The International AIDS Society has scheduled the next International AIDS Conference for July 22-27, 2012, in Washington, D.C. It will be the meeting's first stop in the United States since the 1990 gathering, held in San Francisco. This is the first in an occasional series about conference preparations. Part 1 of this two-part story covers the conference's potential to draw attention to the epidemic among Black people living in industrialized nations.
An oft-heard message from many Black HIV/AIDS activists points to something just as obvious, though far less glaring, than Kanye West's statement about President George W. Bush during the post-Hurricane Katrina survival crisis: The global HIV/AIDS professional elite don't care about Black people.
The HIV crisis among Black people in developed nations will gain a global platform next year, when Washington, D.C., hosts the 2012 International AIDS Conference (IAC). As the premier international gathering for people working in the field of HIV/AIDS as well as for policymakers, those living with the virus and others committed to ending the epidemic, the IAC is expected to attract more than 25,000 delegates from 200 countries. During the six-day event, AIDS advocates from around the world will share their expertise and shape a global response to the HIV pandemic. Black activists from several nations intend to involve themselves deeply in crafting that strategy.
While most of the world's attention focuses on AIDS in developing countries, most of the industrialized nations populated by the Diaspora are experiencing epidemics of their own. Our nation's capitol is home to the highest HIV-infection rate in the United States. The fact that most of the city's residents are Black reflects the reality that the virus is also surging among people of African descent in countries such as Australia and Canada, as well as in European countries such as the United Kingdom, France and Germany. In many developed nations, factors such as poverty; the lack of jobs, education and housing; and stigma and marginalization help drive the epidemic.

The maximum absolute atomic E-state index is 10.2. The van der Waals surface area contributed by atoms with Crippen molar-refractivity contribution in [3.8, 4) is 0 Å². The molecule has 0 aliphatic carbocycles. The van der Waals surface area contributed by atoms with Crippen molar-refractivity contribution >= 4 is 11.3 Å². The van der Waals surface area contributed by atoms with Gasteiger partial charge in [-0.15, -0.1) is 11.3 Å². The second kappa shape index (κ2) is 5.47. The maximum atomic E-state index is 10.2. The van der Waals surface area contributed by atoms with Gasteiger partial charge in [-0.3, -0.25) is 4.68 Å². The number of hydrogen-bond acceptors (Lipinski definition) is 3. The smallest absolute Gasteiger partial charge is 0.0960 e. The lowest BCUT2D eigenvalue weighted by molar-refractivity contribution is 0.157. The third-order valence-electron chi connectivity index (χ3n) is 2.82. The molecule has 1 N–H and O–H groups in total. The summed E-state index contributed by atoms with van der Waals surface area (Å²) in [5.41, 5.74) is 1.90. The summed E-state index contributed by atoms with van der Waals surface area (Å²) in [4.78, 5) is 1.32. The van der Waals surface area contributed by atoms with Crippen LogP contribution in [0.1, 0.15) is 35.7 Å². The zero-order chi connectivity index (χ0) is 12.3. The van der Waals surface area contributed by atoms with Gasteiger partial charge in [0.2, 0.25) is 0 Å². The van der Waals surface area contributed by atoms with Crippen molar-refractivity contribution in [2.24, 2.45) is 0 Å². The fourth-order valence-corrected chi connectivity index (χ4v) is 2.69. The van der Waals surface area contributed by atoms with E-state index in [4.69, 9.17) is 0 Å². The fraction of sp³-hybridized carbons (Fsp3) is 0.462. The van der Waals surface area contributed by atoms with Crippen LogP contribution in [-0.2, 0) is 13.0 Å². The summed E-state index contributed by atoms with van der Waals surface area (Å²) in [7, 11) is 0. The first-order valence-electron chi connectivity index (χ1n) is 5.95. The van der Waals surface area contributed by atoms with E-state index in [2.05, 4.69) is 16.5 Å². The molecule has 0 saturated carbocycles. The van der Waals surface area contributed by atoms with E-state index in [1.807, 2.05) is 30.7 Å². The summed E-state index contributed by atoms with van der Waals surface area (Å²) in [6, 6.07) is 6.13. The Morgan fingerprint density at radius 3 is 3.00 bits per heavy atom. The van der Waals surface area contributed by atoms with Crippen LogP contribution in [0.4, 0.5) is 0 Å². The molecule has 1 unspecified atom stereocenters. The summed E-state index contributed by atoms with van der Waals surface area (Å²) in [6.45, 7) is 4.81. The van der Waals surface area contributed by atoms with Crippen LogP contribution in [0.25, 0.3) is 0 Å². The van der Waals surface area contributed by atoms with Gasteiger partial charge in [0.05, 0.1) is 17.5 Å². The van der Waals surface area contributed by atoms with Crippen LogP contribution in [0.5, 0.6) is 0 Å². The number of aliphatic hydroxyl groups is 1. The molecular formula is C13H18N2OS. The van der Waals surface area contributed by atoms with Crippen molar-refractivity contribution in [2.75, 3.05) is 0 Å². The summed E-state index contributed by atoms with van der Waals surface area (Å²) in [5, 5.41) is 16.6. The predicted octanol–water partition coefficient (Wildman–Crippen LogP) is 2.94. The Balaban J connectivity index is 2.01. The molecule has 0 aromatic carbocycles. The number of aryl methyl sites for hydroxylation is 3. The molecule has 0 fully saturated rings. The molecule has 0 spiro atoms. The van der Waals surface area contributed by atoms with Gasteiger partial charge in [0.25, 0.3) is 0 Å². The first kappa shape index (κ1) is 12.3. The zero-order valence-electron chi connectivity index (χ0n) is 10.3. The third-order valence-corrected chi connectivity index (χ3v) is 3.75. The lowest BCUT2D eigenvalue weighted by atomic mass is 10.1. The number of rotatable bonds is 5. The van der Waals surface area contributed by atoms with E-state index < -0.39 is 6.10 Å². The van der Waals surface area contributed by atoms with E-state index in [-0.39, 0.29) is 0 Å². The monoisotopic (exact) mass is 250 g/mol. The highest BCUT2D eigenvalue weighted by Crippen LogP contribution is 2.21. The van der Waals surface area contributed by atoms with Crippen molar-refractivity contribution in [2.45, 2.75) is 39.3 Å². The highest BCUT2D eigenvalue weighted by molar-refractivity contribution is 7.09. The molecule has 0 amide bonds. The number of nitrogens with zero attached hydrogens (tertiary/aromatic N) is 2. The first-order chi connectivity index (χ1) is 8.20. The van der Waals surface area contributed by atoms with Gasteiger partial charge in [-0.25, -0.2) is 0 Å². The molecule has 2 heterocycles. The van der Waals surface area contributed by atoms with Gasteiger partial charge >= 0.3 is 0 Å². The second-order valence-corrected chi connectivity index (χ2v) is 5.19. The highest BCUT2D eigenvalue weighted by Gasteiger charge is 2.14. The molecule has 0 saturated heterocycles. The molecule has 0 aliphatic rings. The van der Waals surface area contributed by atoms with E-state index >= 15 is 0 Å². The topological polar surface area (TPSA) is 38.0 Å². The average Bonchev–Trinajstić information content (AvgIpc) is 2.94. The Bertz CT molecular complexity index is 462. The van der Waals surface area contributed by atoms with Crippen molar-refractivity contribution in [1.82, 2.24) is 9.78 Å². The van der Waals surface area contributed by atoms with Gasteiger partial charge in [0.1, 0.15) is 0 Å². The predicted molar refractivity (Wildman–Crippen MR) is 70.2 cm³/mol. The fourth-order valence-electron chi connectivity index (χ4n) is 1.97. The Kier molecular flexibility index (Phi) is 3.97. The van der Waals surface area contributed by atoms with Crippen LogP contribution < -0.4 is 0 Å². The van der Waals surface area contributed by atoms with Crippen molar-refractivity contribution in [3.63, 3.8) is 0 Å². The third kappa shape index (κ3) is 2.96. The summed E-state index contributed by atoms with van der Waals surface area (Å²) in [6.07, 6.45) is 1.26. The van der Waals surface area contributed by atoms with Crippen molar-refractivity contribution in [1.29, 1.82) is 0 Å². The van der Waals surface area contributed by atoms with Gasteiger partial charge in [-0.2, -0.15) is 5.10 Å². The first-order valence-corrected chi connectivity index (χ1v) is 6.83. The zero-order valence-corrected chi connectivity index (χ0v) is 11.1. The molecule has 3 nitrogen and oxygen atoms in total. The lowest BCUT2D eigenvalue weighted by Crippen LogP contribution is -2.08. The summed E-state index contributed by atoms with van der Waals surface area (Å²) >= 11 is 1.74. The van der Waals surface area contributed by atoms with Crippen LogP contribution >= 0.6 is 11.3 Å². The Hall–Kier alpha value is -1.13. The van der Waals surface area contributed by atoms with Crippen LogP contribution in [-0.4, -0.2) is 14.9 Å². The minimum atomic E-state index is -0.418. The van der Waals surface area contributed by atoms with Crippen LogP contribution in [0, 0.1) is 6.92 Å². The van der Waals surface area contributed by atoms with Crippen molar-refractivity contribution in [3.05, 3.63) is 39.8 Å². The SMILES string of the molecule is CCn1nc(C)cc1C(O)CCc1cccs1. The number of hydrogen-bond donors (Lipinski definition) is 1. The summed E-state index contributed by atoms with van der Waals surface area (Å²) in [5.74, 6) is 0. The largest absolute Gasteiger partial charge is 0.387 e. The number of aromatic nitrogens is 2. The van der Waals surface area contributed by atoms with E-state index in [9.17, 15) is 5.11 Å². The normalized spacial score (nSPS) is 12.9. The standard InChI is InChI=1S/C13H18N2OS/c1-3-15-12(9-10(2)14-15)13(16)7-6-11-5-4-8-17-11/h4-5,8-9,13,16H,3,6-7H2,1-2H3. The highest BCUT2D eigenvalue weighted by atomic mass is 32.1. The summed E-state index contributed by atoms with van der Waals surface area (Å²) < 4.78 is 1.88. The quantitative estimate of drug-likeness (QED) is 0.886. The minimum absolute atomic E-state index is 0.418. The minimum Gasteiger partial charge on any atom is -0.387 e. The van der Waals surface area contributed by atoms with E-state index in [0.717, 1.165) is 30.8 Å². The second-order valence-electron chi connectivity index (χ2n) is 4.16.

National HIV leaders hope that the Washington location will help draw attention to the issues faced by HIV-positive Black people outside of Africa or the Caribbean, a subject that critics say has previously received little attention.
Plainly: Governments throughout the Diaspora push the "Black issue" under the rug, Black activists say, ignoring the population that's fueling the HIV fire in the global north.
Washington's HIV epidemic mirrors the situation in some of the profoundly stricken countries in sub-Saharan Africa. But many Americans -- and much of the rest of the world -- remain unaware of the epidemic's magnitude in the U.S. and developed world because the AIDS story that's most often told centers on the developing world.
"We want to make sure these [developed-nation] stories are told," says Frank J. Oldham Jr., president and CEO of the National Association of People with AIDS, one of the Washington-area organizations preparing for the conference. All around the world, including in the United States, wherever an HIV/AIDS epidemic exists, "It's about access ... HIV and AIDS deaths and AIDS itself are the end results of other social deficits and health disparities," he says.
The conference will occur exactly two years after the nation unveiled its first HIV/AIDS strategy, rolled out by its first Black president, whose landmark health-reform legislation should improve the quality of life for people living with HIV/AIDS. The Obama administration also lifted the ban prohibiting people who are HIV positive from traveling to the United States, and helped ensure that once-jeopardized Ryan White Care Act funding for HIV-positive people who are uninsured or underinsured was extended during the height of the recession's budget crisis.
Oldham says he is "very optimistic" that the conference will make its international audience aware of what is happening with HIV and Black people in developed countries and particularly in Washington. "If we can change the trajectory of the epidemic here, we can then change the epidemic in Watts, Detroit and Mississippi," he says.
Cindy George is a health reporter at the Houston Chronicle who also writes freelance articles; she can be reached at firstname.lastname@example.org.